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Vaccine Recommendations for Adults Living With HIV Disease in the United States

May 2004

A note from TheBody.com: Since this article was written, the HIV pandemic has changed, as has our understanding of HIV/AIDS and its treatment. As a result, parts of this article may be outdated. Please keep this in mind, and be sure to visit other parts of our site for more recent information!

Based on recommendations from the Centers for Disease Control (CDC).


Vaccine Recommended for People With HIV? Number of Vaccinations Additional Information
Influenza Yes One vaccination per year FluMist®, a live attenuated influenza vaccine (LAIV) inhaled through the nose, should not be used by people with HIV
Pneumococcal Yes One vaccination with a booster vaccination after five years Vaccination is recommended soon after you find out you have HIV disease. The vaccine protects from pneumococcal infections in the lungs only.
Hepatitis B Virus (HBV) Yes Three vaccinations A blood test (HBV antibody test) can tell if you have been exposed to HBV. After completing the series, a blood test (antibody titer) will tell you if you need another booster shot for protection. (Note: Twinrix® is a three-shot hepatitis A/B combination vaccination.)
Hepatitis A (HAV) Yes Two vaccinations A blood test (HAV antibody test) can tell if you have been exposed to HAV. Most doctors recommend an HAV vaccination for people living with HIV. (Note: Twinrix® is a three-shot hepatitis A/B combination vaccination.)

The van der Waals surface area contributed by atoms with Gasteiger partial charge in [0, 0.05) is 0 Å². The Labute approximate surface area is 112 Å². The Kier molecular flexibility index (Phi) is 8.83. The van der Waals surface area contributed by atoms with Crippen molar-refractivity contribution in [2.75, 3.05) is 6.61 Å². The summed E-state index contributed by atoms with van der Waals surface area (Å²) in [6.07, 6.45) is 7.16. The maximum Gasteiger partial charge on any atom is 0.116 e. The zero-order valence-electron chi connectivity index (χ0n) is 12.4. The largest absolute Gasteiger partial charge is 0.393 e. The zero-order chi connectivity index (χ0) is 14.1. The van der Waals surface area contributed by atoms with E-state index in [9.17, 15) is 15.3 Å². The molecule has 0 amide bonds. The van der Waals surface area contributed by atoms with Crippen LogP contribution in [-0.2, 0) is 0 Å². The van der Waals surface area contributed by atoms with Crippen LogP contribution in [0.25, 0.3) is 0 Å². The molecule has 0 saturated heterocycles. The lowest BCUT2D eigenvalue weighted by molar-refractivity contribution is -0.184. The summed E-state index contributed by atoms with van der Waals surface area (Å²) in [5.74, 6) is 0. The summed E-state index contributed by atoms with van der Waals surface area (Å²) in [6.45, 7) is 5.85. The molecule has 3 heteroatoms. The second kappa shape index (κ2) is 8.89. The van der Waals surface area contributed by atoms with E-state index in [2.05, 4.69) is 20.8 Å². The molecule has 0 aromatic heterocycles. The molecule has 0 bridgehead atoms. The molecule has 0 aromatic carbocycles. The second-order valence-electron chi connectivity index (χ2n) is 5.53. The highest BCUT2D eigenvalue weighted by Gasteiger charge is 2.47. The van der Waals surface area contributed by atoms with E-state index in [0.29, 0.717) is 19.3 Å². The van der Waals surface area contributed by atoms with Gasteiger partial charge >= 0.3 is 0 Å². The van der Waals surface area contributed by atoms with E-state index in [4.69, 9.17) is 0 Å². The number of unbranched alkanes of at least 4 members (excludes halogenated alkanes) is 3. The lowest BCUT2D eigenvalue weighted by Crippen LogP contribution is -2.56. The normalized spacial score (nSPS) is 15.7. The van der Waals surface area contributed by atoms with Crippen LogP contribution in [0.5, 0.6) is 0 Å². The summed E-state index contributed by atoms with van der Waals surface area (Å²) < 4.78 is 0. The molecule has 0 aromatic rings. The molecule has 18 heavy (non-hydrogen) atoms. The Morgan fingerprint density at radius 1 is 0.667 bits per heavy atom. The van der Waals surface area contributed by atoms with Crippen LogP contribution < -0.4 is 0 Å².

Tetanus/Diphtheria (Td) Yes Three childhood vaccinations followed by one booster vaccination every 10 years  
Measles, Mumps and Rubella (MMR) Depends MMR is two vaccinations.
Rubella alone is one booster vaccination
Check your childhood and young adult medical history.
  • If you have already been fully vaccinated for MMR, you may not need another vaccination.
  • If you do not know or have not been completely vaccinated, talk with your doctor about whether or not the MMR vaccination series would be right for you.
People with no symptoms of HIV and CD4+ cells above 200, especially women planning on getting pregnant, should talk with their doctors about the rubella vaccination.

The CDC does NOT recommend the MMR vaccination (or other measles containing vaccines) for people living with HIV whose CD4+ cell count is either below 200 cells/mm3 or whose CD4+ cell percentage is below 14% of their total lymphocytes.
Varicella (the virus that causes chicken pox and shingles) No One to two doses depending on age The Varicella vaccine is currently NOT recommended for people living with HIV. If you have NOT had Varicella, avoid contact with children and adults who currently have either active chickenpox or shingles.


A note from TheBody.com: Since this article was written, the HIV pandemic has changed, as has our understanding of HIV/AIDS and its treatment. As a result, parts of this article may be outdated. Please keep this in mind, and be sure to visit other parts of our site for more recent information!



  
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This article was provided by Project Inform. It is a part of the publication WISE Words. Visit Project Inform's website to find out more about their activities, publications and services.
 
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